Langton Capital – 2016-01-15 – More on RTN, sugar, costs, interest rates & other:
A Day in the Life:
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Find previous emails at http://www.langtoncapital.co.uk/daily-notes/
So I finally did it, I fell over the ‘mind the slippery floor’ sign because, as our thoughtful office cleaner puts it right outside the loo door, it’s been almost inevitable that I would for some time now.
I mean sure, you see the sign, a small A-Board, on the way in.
The floor’s wet, the sign serves a purpose and you take care but, as I at least have a head full of football information, beer memories, TV programmes, share prices and random financial data and other irrelevant flotsam, by the time I come out you can’t possibly expect me to remember what I saw on the way in and, on this occasion, I tripped over the thing over I went.
And laying spread-eagled on the floor outside a busy toilet is not a good look under any circumstances. It’s hard to look cool. You don’t get many ‘mummy, I’d like to be like that when I grow up’ comments but admittedly you should be able to keep it to yourself and you’d be pretty unlucky to end up on You’ve Been Framed.
However, that’s how these things happen and, after hearing that tens of thousands of people had been watching a webcam picture of a puddle in Newcastle, you have to admit that stranger things have happened.
Anyway, dignity somewhat patched up, it’s perhaps a good thing that it’s Friday. On to the news:
Pub, Restaurant & Drinks Producer News:
• Restaurant Group. As our Daily Wrap comments (copied below) were written mid-morning yesterday, we were pretty close in our suggestion that the RTN share price could fall to around 525p. As it was, it fell to 522p and, if it were to track the move in Gregg’s, it may bounce a little today – even in what promises to be a modestly down-day.
• Restaurant Group: The group has pointed out that it had perhaps as many as 20 restaurants put out of action by the floods in the North of England – tell me about it, I live in York – but it’s not alone in this and few retailers have made a big thing about it. MRW and GRG both hail from North of the Humber-Mersey line and they did not mention it (other than in passing).
• Restaurant Group: Which, if the slowdown is not being generally felt by other leisure retailers, throws us back on a couple of slightly uncomfortable points. That is 1) perhaps RTN (or at least its share-price (think Gregg’s)) had just got slightly beyond itself or 2) could it be that some of the units being opened are destined to trade at slightly lower levels than those already open?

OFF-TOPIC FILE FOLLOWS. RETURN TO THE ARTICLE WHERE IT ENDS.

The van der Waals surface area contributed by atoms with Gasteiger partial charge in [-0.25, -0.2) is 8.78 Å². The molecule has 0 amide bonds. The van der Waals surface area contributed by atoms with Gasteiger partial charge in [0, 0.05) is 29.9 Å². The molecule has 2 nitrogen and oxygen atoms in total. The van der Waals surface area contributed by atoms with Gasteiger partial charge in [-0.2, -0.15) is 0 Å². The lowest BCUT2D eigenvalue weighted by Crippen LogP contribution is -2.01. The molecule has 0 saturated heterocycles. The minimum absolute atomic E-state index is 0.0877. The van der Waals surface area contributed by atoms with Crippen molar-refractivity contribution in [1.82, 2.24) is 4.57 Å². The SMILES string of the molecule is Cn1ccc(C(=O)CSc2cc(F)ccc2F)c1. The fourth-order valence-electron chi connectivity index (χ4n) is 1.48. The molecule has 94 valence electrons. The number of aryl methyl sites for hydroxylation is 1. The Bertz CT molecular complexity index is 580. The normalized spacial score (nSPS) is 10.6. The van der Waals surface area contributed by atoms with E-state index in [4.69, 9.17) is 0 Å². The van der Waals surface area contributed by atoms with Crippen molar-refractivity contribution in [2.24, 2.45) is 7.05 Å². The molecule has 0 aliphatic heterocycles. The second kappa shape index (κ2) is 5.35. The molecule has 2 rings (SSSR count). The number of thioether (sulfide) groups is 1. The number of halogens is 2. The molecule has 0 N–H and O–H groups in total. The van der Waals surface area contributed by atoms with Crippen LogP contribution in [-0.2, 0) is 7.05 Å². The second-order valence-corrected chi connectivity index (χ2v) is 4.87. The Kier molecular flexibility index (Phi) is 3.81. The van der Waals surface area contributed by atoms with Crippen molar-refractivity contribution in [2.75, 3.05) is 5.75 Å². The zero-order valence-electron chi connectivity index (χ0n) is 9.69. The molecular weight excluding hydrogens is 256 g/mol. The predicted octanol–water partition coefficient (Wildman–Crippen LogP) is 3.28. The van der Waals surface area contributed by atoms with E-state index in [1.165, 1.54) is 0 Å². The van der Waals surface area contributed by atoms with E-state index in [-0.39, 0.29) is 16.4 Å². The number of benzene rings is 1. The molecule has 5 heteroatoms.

• Restaurant Group: The group is conscious of the second point and said in yesterday’s statement ‘during 2015 we opened a total of 44 new restaurants. We are very pleased with how these are trading and they are set to deliver strong returns.’ It added ‘we have good visibility on the composition of the opening programme and we anticipate opening a broadly similar number of new restaurants during 2016.’
• Restaurant Group: Perhaps it would be unfair for the City to demand on the one hand that every company get every ounce of return from every asset – and then turn around and ask said company what it is going to do for an encore and perhaps even suggest that it may have been overtrading.
• Restaurant Group: The latter comment may be (and may be rightly) contested by RTN but, at the end of the day, something caused it to slow down – and this at a time when the weather, Star Wars, increased footfall at retail parks and a consumer with his wages back in real growth, should arguably have provided something of a following wind.
• The IEA has again questioned the potential effectiveness of a sugar tax in The Telegraph, pointing out the limited impact similar sin taxes have had in Mexico, Denmark and the US.
• Southern Comfort Brown-Forman is selling the brand to rival, Louisiana-based Sazerac, alongside its Tuaca premium liqueur brand. The sale is expected to close by 1 March and will result in a one-time operating income gain of about $475m for the company in fiscal 2016. Brown-Forman said last month that net sales for the Southern Comfort brand had dropped by some 7% in the company’s first half as a result of weak sales at bars and restaurants and competition from new flavored whiskies.